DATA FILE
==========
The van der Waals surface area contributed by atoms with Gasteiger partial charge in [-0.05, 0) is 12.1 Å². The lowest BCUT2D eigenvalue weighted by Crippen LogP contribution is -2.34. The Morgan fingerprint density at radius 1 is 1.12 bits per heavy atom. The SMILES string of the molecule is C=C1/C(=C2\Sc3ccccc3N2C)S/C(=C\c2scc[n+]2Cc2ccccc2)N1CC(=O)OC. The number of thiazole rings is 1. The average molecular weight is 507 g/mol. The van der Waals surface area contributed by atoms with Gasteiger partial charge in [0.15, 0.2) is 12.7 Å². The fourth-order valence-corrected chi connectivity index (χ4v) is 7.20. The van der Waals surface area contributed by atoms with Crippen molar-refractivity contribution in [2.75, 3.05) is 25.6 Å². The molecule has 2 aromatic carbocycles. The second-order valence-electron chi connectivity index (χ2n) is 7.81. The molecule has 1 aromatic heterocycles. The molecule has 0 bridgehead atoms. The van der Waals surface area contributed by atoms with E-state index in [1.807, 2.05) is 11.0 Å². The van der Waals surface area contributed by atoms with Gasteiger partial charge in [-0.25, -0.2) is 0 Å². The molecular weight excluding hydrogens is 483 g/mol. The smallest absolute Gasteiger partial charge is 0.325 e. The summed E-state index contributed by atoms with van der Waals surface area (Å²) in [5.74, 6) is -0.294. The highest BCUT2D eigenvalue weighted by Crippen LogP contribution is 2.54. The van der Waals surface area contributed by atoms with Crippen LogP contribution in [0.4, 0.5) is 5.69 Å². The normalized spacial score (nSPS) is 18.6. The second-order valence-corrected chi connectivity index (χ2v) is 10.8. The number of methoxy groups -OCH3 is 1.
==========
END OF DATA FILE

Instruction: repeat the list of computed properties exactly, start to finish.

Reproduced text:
The van der Waals surface area contributed by atoms with Gasteiger partial charge in [-0.05, 0) is 12.1 Å². The lowest BCUT2D eigenvalue weighted by Crippen LogP contribution is -2.34. The Morgan fingerprint density at radius 1 is 1.12 bits per heavy atom. The SMILES string of the molecule is C=C1/C(=C2\Sc3ccccc3N2C)S/C(=C\c2scc[n+]2Cc2ccccc2)N1CC(=O)OC. The number of thiazole rings is 1. The average molecular weight is 507 g/mol. The van der Waals surface area contributed by atoms with Gasteiger partial charge in [0.15, 0.2) is 12.7 Å². The fourth-order valence-corrected chi connectivity index (χ4v) is 7.20. The van der Waals surface area contributed by atoms with Crippen molar-refractivity contribution in [2.75, 3.05) is 25.6 Å². The molecule has 2 aromatic carbocycles. The second-order valence-electron chi connectivity index (χ2n) is 7.81. The molecule has 1 aromatic heterocycles. The molecule has 0 bridgehead atoms. The van der Waals surface area contributed by atoms with E-state index in [1.807, 2.05) is 11.0 Å². The van der Waals surface area contributed by atoms with Gasteiger partial charge in [-0.25, -0.2) is 0 Å². The molecular weight excluding hydrogens is 483 g/mol. The smallest absolute Gasteiger partial charge is 0.325 e. The summed E-state index contributed by atoms with van der Waals surface area (Å²) in [5.74, 6) is -0.294. The highest BCUT2D eigenvalue weighted by Crippen LogP contribution is 2.54. The van der Waals surface area contributed by atoms with Crippen LogP contribution in [0.4, 0.5) is 5.69 Å². The normalized spacial score (nSPS) is 18.6. The second-order valence-corrected chi connectivity index (χ2v) is 10.8. The number of methoxy groups -OCH3 is 1.